We used to get more lead exposure from leaded gasoline than we do from reloading and shooting. The lead in gasoline and paint could be absorbed through ingestion and inhalation. The lead paint wasn't dangerous in itself. It was when small children chewed on their cribs that were painted with it that it became dangerous. Red lead paint was the standard for priming ships for many, many years, and that same red lead paint was exposed to water.

In the 1960's, I worked for a telephone company. At that time, most telephone cables were still sheathed in lead. We carried 2"x3" lead tags with us all the time in the bag on our climbing belts for marking cable terminals and after stamping the numbers in the tags, we filled the stamped letters and numbers with white lead, which we also carried with us all the time. No one ever told us about washing our hands, etc. after handling all that lead. In fact, it was common to eat your lunch while working on lead sheathed cables, and there was never anywhere to wash your hands while working in the field. In spite of this, we all lived through it and our blood lead levels didn't go through the roof.

I could go on and on, but I won't. Like I stated in the prior post, I've been reloading and shooting since 1963, and casting bullets since 1968, and my blood lead level is normal. I've shot on outdoor and indoor ranges, and I do a lot of shooting and casting. This year alone, I've loaded over 10,000 rounds of ammunition, and shot most of it up. I think if my blood levels for lead were going to be up, they would have shown up in my recent blood test, but they didn't.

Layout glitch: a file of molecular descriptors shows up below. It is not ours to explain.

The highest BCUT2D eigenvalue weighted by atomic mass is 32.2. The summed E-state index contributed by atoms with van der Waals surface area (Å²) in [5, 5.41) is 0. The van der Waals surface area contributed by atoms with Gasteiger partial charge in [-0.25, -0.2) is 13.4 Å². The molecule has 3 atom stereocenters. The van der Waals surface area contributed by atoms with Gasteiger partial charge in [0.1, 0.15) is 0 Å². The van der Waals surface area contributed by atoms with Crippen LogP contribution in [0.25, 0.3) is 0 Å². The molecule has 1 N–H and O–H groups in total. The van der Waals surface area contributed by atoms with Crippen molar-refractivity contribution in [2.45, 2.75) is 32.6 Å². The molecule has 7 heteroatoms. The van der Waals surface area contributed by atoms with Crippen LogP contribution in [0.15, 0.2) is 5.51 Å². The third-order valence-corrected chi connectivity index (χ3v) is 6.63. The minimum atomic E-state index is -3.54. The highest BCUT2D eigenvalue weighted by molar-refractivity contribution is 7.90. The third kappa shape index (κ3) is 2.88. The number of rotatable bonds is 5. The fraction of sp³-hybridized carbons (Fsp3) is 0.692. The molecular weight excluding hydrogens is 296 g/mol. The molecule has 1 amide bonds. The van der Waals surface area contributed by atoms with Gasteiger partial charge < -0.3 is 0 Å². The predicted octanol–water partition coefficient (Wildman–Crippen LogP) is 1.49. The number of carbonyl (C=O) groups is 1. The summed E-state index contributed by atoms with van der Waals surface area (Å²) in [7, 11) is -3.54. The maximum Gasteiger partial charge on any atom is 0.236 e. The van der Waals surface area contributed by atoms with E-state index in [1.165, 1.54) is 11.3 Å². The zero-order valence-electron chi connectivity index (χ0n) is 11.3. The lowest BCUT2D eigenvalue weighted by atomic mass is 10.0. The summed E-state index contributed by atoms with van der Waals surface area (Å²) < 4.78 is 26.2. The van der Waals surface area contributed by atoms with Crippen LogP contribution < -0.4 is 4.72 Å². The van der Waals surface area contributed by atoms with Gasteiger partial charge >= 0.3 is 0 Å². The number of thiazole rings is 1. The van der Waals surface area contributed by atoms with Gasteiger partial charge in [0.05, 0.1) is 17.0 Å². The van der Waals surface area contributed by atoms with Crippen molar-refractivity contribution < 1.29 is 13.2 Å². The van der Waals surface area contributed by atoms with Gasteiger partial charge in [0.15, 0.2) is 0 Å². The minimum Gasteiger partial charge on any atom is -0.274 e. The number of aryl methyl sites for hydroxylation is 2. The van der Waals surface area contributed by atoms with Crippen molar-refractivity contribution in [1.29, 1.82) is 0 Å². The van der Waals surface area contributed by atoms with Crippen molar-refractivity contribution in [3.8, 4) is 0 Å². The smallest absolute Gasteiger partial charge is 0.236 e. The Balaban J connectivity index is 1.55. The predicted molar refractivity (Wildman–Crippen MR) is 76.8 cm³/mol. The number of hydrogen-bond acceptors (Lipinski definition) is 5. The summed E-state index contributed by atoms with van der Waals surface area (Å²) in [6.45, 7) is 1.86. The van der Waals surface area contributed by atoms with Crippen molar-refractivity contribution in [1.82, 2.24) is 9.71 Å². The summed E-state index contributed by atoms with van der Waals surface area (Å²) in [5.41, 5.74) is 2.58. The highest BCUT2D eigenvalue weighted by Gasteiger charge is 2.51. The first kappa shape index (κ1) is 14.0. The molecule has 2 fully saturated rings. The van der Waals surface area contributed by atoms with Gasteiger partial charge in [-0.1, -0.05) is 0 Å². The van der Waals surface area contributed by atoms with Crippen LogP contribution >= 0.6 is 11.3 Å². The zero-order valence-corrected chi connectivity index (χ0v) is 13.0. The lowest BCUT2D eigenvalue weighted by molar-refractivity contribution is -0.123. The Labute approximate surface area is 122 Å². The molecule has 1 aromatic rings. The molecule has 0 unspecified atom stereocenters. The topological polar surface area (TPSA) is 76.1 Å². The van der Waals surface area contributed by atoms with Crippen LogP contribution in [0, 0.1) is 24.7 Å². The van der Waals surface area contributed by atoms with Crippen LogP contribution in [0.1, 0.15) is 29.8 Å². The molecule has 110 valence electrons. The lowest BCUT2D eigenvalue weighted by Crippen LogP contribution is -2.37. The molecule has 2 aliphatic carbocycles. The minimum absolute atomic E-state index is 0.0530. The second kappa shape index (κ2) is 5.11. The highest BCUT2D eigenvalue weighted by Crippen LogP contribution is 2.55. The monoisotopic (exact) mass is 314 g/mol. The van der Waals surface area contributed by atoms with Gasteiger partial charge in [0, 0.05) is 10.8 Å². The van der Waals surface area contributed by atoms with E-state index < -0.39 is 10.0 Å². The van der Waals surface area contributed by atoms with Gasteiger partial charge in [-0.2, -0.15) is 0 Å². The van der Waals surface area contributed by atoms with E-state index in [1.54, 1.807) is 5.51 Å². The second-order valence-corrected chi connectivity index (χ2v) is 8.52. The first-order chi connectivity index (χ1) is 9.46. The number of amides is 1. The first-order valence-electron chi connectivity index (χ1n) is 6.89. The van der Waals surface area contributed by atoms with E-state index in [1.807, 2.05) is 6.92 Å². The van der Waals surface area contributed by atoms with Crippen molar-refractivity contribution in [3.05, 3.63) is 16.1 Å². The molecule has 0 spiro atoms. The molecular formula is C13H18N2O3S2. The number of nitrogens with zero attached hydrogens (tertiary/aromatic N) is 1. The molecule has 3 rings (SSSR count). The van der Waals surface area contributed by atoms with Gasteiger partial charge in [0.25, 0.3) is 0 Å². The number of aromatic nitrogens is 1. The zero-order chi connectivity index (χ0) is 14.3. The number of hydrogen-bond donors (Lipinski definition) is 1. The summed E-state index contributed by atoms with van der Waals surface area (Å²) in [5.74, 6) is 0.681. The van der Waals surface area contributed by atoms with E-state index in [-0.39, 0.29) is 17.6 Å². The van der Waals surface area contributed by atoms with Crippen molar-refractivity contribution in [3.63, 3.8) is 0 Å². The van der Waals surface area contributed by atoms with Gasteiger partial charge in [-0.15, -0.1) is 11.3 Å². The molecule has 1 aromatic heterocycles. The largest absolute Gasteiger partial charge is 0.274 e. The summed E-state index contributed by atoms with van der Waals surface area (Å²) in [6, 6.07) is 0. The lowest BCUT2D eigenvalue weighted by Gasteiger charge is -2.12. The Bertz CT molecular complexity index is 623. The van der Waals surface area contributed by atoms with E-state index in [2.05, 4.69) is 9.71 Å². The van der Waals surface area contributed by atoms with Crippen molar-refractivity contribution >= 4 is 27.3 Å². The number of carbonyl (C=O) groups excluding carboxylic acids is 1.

Hope this helps.

Fred

USSR
December 7, 2009, 11:48 AM
Unless you lick every bullet before you load it, don't worry about it.

This is pretty much it. In the past 2 years, I have cleaned approximately 100,000 once-fired brass cases in my tumbler, AND I have been involved in casting lead in a basement without outside ventilation. Just got the results from my doctor: lead level of 2.6 (normal), in which a level of 25.0 is considered a level at which medical intervention is called for. You have a better chance of being struck by lightning.

Don

counterclockwise
December 7, 2009, 10:02 PM
The Hair test is recommended. Life styles have alot do do with lead retention.
From the reference material and www.diagnose-me.com:

Lead

Sources of toxicity can include environmental, water supply, industrial, hobbies, and others, thus a full history of the person's work and living habits can help pinpoint potential heavy metal sources.

Signs and Symptoms include combinations of gastrointestinal complaints, hypertension, fatigue, hemolytic anemia, abdominal pain, nausea, constipation, weight loss, peripheral neuropathy, cognitive dysfunction, arthralgias, headache, weakness, convulsions, irritability, impotence, loss of libido, depression, depression of thyroid and adrenal function, chronic renal failure, gout. A patient with lead poisoning may have a combination of symptoms - or no symptoms at all until the condition has progressed. Mental symptoms include restlessness, insomnia, irritability, confusion, excitement, anxiety, delusions, and disturbing dreams.

The first step in treating any heavy metal toxicity is to identify the toxic elements and begin the removal process. The easiest screening process is a Hair Analysis. Additional testing involves the use of chelating drugs along with a 24-hour urine collection to determine levels of heavy metals. From here, treatment is based on the individual and will usually involve the use of metal chelating drugs or intravenous EDTA chelation. For many patients, intravenous Vitamin C and replacement mineral infusions are also recommended to support the body through the metal removal process. Once laboratory tests indicate that the heavy metals are undetectable, treatment is considered complete. Often many - if not all - symptoms previously experienced will have resolved, though some may linger, indicating residual damage to organ systems. Therapies can then be targeted to these systems and any specific problems remaining.